On Air, 2000
(walking) On Air

(walking) On Air made in the year 2000, was a live transmission via mobile phone of a 400mile walk from my home in Northampton to Fabrica in Brighton. This two-person show which I titled Journey took place over 6 weeks in the year 2000. My walk was devised to occupy this time taking me through the South Midlands, Cotswolds, Wiltshire, Hampshire and upon reaching the coast at Havant I headed east towards Fabrica. The sounds from my phone were transmitted continuously to the gallery whilst it was open, and was channelled down a series of 6-metre long pipes suspended from the ceiling. Fabrica, being a church space is architecturally influenced by sound so it felt right to have my presence felt through this medium. No sounds were recorded.

The original impulse for the work began whilst on a Fellowship in India and witnessing pilgrims undertaking pilgrimages. I saw (walking) On Air as a pilgrimage of sorts in the sense that in my journey through the landscape I was being led by an ethereal force, the signal from my mobile phone had to be maintained, where black spots were encountered a new signal had to be physically sought in order for the work to continue.

Thoughts were spoken, observations relayed, feelings were communicated to the gallery during the walk against the backdrop of the everyday sounds I encountered. Sounds were apprehended - the shrieks and chatter from an aviary, a church organist practicing, a conversation about jazz, the fast approach and recede of a high-speed train. At places where no signal was found I picked up objects that spoke about the immediate landscape that I found myself in and sent them back to the gallery as a way to visualise those disconnections, those silences, to make the picture more complete.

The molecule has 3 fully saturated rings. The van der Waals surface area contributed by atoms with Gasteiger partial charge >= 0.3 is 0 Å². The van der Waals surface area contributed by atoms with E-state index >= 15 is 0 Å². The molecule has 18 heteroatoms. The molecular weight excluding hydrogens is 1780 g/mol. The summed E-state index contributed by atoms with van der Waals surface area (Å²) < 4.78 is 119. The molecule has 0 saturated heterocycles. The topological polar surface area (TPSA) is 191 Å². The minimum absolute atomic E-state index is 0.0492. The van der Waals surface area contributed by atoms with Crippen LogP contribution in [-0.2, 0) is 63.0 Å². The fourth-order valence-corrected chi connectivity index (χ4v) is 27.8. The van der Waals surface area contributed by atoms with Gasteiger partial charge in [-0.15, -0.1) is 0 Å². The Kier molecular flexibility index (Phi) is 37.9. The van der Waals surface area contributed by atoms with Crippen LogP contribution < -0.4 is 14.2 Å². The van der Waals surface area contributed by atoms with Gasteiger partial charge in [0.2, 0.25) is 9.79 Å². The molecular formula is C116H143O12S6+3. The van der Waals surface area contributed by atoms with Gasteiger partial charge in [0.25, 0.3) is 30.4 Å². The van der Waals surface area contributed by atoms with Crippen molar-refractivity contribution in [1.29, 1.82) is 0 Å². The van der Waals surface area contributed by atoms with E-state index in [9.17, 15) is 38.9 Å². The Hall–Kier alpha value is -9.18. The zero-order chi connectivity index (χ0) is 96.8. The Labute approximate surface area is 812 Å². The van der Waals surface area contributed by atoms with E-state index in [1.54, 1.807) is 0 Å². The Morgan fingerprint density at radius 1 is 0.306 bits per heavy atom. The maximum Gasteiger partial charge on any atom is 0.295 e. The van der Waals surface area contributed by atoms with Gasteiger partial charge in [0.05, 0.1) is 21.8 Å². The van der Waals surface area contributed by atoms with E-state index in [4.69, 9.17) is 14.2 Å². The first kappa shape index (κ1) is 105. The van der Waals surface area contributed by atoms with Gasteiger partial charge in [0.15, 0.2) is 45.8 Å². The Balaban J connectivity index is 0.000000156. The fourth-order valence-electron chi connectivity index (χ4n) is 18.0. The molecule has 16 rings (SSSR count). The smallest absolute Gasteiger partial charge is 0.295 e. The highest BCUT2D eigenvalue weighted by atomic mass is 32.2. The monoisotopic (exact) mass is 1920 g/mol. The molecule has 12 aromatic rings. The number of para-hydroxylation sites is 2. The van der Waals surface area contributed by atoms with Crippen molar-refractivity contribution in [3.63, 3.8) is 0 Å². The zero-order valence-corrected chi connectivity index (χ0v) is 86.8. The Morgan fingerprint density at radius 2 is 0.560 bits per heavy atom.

left: suspended sound pipes alongside sculpture by Walter Bailey
right: sounds emanating from suspended pipes transmitted from walk
Installation: Fabrica, Brighton, UK
Found objects picked from places in the landscape without a signal
 
 

Throughout the journey I found myself slipping in and out of different consciousness.

My attention was constantly with the atmosphere and of the electrical signals and sounds that inhabit this space. It was the mobile phone signal that was leading me through the landscape and that helped me construct the route, that gave the work meaning and purpose.

I was brought out of such reveries and back to reality when, at the end of the day's work, a camp site had to be found and rituals before sleep were undertaken.

 

So much of England is private

Discreet, quiet, don't leave a trace

 

sight of a dead pig

 

The mobile phone placed at the end of a stick served a practical purpose alongside a visual one. The phone elevation in order to receive a strong signal.

I remember at some places my arm needing to be held straight for up to a mile at a time and where a deviation of a few inches meant disconnection.

The image was also employed to attract people, to engage in conversation,

adding to the rich audio texture of the work.

 

Upon reaching Brighton we realised it was a Bank Holiday.

Every B&B and hotel we tried was full.

A bench at a church served as our bed.

The next day I delivered a talk about the work at Fabrica. After six weeks of being guided through the landscape and not uttering many words, it felt at odds to talk, to reason.

 
 

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